The Fate of Jenkins Tied to Bush's Future
John de Boer (Japan Fellow, Stanford University; Research Associate, GLOCOM)
Charles Robert Jenkins will accompany his family to Japan in hope of being able to live with them permanently. The saga surrounding the Soga-Jenkins family represents more than its billing by the Japanese as the "love story of the summer." The predicament faced by this family embodies the essence of recent history and could tilt the course of world politics in the near future. This family is the product of a world tortured by the Cold War and their fate as a reunited family is being held hostage by the whims of today's leaders who see a national and a personal stake in outcome of this chronicle so embedded with politics. Once again it seems as though the United States will play a decisive role in determining whether or not this family will remain together.
Japan's Prime Minister Koizumi has put the weight of his office and of the alliance with the United States behind his plea that the U.S. grant a pardon to the alleged desertion of Charles Jenkins from the U.S. Army in 1965. Considering that Koizumi's decision to send 550 Self Defense Forces to Iraq was in part motivated to secure a U.S. commitment to resolve the conflict with North Korea, it can also be said that the lives of 550 Japanese citizens have been put in harms way to help persuade the U.S. government to be lenient on this vulnerable family.
News reports indicate that the Bush administration has not given up its declared intention to court martial Charles Jenkins for desertion once he ends his scheduled hospitalization in Japan. U.S. policy remains ambiguous with its ambassador to Japan only going so far as to state that, "Jenkins is classified as a deserter and the U.S. will seek custody as and when he comes to Japan. Now that leaves several blanks in there, one whether the U.S will do that, and I have no instructions on that." (BBC, July 15)
The stakes are high. If the United States decides to prosecute Jenkins the consequences on both Japanese attitudes toward President Bush and his "close friend" Junichiro Koizumi will sour dramatically. The bi-lateral costs could be enormous. However, the U.S. government is afraid that as a former soldier, the case of Jenkins could set a precedent relevant to present day Iraq. Already, there exist several cases of desertion that are being tried in military courts throughout the United States. Considering the increasingly difficult security situation faced by U.S. soldiers in Iraq complicated by the questionable basis upon which they were originally sent there, the administration is most likely concerned that pardoning Jenkins now would be a strategic blunder splitting the U.S. armed forces into pieces and undermining its authority among the ranks. Not only would this not play well in the U.S. military but it would also have tremendous political consequences for the Bush administration's re-election campaign. If Bush is perceived to be weak on deserters, it will become increasingly vulnerable on the war as well.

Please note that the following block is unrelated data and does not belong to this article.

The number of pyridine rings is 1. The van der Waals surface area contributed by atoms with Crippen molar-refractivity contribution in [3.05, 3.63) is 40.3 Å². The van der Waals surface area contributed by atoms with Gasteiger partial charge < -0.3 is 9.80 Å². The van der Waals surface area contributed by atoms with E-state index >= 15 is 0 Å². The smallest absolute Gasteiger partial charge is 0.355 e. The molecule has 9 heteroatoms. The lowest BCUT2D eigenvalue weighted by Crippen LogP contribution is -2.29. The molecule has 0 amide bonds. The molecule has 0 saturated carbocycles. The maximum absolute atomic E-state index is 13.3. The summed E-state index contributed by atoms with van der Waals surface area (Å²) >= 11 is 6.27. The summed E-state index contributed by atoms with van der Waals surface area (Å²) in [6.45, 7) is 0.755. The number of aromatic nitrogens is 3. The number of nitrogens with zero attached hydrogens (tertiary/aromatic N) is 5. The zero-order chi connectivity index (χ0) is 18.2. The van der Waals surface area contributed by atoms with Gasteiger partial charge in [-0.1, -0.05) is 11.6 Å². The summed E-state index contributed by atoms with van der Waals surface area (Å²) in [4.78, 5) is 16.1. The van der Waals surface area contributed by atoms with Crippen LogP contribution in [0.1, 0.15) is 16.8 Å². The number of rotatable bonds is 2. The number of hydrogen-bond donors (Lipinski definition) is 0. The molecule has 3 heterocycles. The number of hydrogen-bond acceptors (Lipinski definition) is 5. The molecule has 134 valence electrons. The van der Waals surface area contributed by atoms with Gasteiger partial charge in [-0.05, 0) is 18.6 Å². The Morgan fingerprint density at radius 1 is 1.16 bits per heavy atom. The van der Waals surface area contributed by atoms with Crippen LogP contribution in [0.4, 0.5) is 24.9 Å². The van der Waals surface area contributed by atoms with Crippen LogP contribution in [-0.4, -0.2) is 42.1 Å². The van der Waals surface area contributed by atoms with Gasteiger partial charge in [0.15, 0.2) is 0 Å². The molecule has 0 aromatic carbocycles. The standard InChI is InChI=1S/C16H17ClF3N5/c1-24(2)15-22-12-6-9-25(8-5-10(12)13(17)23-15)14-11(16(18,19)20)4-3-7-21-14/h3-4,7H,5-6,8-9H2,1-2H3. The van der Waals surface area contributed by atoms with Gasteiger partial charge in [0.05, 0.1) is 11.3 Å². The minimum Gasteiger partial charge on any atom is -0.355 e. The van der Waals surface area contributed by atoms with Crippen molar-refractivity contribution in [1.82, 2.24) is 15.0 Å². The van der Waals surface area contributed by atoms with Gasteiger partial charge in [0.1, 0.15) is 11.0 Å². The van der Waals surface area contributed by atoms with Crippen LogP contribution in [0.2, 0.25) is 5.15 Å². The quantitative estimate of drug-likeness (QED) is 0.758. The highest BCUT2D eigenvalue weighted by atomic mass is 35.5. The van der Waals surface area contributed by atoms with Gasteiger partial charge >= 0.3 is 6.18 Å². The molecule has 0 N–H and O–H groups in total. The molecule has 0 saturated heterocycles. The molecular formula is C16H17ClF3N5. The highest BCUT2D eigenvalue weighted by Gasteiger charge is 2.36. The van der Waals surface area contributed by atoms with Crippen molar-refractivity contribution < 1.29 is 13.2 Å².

Which explains why Koizumi has positioned Jenkins' health condition as a consideration warranting a period of asylum while in Japan. Although there exists a possibility that the U.S. would push the argument that Jenkins was actually "abducted" to North Korea, this position will be difficult to defend in light of his deep involvement in North Korea's propaganda machine. While few doubt the notion that Jenkins' health is deteriorating and is in need of treatment, suspicions were raised about the severity of his condition when he was seen walking rather unencumbered out of the plane arriving in Indonesia last week and then witnessed walking very painfully with a cane less than one week later.
The Bush administration does not want to risk Japanese support in Iraq and its long-term interests in Japan on the fate of Jenkins. Nevertheless, the Jenkins-Soga family reunification could not have come at a worse time for the U.S. president. Unfortunately, the case will have to remain unresolved until U.S. elections have ended in November. Which leads us to the conclusion that Jenkins will likely be characterized as medically unfit until that time in order to prevent a court martial. That this family, which has already gone through so much, has to face another five months of ambiguity is hard to justify. Unfortunately, as was stated in the introduction to this article, the situation surrounding their fate is weighted with politically explosive consequences and the cold reality of the matter is that their future will be put on hold so long as Bush's future seems uncertain.